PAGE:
Those ties, while beneficial to Epstein, could haunt them professionally. As the full extent of the financier's alleged offenses became public, the scrutiny on the lab intensified. The New York broker became toxic almost overnight. By July 2019 The National Review, which had partaken in the public relations effort years back, was calling Epstein “a hideous monster”, discussing how he “continued to socialize with fancy people” even after his arrest. Heads had to roll. Peggy Siegal, a New York publicist who had traded favors with the financier; Labor Secretary Alex Acosta, who’d secured him a sweet plea deal; Prince Andrew, for a variety of disturbing reasons.

The extent to which this will impact the academics linked to Epstein remains to be seen. Profesor Nowak, who didn’t respond to requests for comment for this article, has been placed on academic leave. Whether his ties to Epstein — which, according to those two researchers, continued well past the 2018 Miami Herald exposé and included a visit in prison during his 2008 conviction — lead to a more significant response will ultimately be up to the University itself (I wouldn’t hold my breath). University spokesperson Jonathan L. Swain declined to comment for this article.

But that the Program for Evolutionary Dynamics has been tainted by the scandal is undeniable. It has been associated with a moral and legal blunder of gigantic proportions, and (rightly) deprived of its main professor. It will prove hard for either of them, the man or the project, to regain the rosy coverage they enjoyed in the past. One can easily imagine the impact of that bad publicity on the output of the program, and on the individuals linked to it. The two researchers I spoke to highlighted the latter, sharing that their former boss's association with Epstein had a negative impact on their professional lives.

Unwelcome publicity can also prove dangerous — or, at the very least, attract intimidating responses. One researcher shared the impact of being connected to such a highly visible controversy in an era when conspiracy theories (particularly those thematically linked to Epstein’s crimes) seem increasingly dominant on social media. The researcher received an email from a conspiracy theorist (one who felt the need to clarify that he was not 'a crackpot') vowing not to rest until discovering the extent of the Program for Evolutionary Dynamics’ links to Epstein. The statement, coming in the aftermath of the 2016 Pizzagate shootings (where one of such false accusations had led to very real bullets being shot) was unnerving, to say the least.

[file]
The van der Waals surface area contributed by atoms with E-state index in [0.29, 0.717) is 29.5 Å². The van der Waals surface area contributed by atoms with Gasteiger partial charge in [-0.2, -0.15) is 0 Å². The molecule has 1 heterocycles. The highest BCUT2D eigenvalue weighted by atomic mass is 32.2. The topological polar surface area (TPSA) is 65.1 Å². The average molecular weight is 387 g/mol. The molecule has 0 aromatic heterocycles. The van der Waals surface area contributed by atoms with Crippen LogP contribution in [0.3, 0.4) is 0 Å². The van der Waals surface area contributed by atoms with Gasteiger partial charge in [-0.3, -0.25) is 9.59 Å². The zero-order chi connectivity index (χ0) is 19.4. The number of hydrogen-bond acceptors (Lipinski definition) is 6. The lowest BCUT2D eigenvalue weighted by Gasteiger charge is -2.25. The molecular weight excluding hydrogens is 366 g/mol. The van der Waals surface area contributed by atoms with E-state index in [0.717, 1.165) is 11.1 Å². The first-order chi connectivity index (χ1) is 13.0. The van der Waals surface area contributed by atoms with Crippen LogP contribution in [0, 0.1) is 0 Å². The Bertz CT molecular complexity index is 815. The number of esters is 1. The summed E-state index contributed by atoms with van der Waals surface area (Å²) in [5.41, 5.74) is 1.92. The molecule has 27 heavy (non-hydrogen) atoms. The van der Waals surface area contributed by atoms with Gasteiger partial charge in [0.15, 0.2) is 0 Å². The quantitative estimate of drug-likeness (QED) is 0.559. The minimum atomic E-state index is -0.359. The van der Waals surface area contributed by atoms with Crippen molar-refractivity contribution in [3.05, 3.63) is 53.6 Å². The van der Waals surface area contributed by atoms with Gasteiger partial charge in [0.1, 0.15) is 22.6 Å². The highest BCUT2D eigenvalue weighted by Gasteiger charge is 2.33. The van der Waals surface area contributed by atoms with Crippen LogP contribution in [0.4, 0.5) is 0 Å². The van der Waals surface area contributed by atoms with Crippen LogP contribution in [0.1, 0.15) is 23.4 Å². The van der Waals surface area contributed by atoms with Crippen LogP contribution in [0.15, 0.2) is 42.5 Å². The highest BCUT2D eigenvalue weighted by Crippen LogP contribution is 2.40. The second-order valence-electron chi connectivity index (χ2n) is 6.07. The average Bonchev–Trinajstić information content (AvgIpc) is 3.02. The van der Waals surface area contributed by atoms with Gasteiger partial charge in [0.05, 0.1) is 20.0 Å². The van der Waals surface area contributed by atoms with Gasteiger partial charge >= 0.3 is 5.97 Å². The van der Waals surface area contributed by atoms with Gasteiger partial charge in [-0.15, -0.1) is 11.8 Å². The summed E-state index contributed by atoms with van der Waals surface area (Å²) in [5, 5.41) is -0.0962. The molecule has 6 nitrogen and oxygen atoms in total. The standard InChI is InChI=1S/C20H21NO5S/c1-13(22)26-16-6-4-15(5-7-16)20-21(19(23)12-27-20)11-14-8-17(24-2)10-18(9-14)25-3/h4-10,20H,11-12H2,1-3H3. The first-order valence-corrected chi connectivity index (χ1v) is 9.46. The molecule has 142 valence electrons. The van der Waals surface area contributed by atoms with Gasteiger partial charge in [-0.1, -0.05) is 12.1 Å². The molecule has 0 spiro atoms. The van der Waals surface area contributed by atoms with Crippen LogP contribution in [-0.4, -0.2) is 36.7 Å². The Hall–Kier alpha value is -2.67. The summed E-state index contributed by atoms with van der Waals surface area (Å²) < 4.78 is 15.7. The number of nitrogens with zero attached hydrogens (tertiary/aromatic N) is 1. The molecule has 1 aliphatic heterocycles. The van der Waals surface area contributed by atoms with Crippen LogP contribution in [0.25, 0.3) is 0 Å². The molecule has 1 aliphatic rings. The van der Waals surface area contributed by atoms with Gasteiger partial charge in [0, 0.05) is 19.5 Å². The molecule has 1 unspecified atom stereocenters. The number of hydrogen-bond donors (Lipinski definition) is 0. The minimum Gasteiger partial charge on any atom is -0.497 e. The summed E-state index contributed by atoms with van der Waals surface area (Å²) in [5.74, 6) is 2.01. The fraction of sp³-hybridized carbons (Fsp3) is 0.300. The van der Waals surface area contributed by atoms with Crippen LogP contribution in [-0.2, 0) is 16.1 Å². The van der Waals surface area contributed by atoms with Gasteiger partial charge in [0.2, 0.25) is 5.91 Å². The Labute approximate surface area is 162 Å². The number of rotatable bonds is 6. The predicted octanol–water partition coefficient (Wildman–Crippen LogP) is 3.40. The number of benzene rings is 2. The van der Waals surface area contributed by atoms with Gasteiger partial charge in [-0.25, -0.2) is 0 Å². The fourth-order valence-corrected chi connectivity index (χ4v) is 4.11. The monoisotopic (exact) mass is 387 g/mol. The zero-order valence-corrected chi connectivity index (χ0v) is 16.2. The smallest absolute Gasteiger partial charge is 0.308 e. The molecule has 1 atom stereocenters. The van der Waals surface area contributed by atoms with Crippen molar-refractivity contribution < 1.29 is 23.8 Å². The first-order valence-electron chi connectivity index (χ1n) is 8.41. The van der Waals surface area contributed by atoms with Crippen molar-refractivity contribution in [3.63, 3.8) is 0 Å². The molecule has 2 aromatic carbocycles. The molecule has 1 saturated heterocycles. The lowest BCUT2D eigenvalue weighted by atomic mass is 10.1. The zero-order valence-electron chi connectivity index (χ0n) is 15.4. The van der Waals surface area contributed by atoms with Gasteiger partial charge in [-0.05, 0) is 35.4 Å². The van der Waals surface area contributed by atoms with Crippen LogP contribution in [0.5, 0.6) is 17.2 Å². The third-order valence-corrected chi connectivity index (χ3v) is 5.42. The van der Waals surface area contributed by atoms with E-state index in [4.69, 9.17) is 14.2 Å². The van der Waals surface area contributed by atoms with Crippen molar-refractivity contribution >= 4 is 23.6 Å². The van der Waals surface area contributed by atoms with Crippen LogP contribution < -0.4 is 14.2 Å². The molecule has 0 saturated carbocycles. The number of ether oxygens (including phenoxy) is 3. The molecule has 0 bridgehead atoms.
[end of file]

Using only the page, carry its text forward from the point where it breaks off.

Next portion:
Nowak’s downfall ought to serve as a warning. Detractors of the increased scrutiny on controversial fundraising have a tendency to depict themselves as pragmatic consequentialists, presenting unethical donations as, at worst, a victimless crime crucial to securing funding. According to the University's report, Professors Benedict Gross and Jeremy Bloxham held a comparable position, pushing to revisit the University's 2008 decision and accept direct donations from Epstein on the basis that the "good" his economic support could do for research outweighed any "reputational risk".

Those arguments negate any non-pragmatic moral concerns, and they should be criticized for doing so. But they also obscure the stakes at hand. The human stakes, the scientific stakes; the impact on research, and those who conduct it.

Accepting an academic opportunity shouldn’t mean navigating complex moral dynamics with very limited knowledge; it shouldn’t force researchers to either corrupt their values or confront the leading figures in their fields. And it certainly shouldn’t riddle any unbeknownst accomplices with guilt and stigma — especially if they, unlike their professor, are trying to do better.

Guillermo S. Hava '23, a Crimson Editorial comp director, lives in Winthrop House. His column appears on alternate Mondays.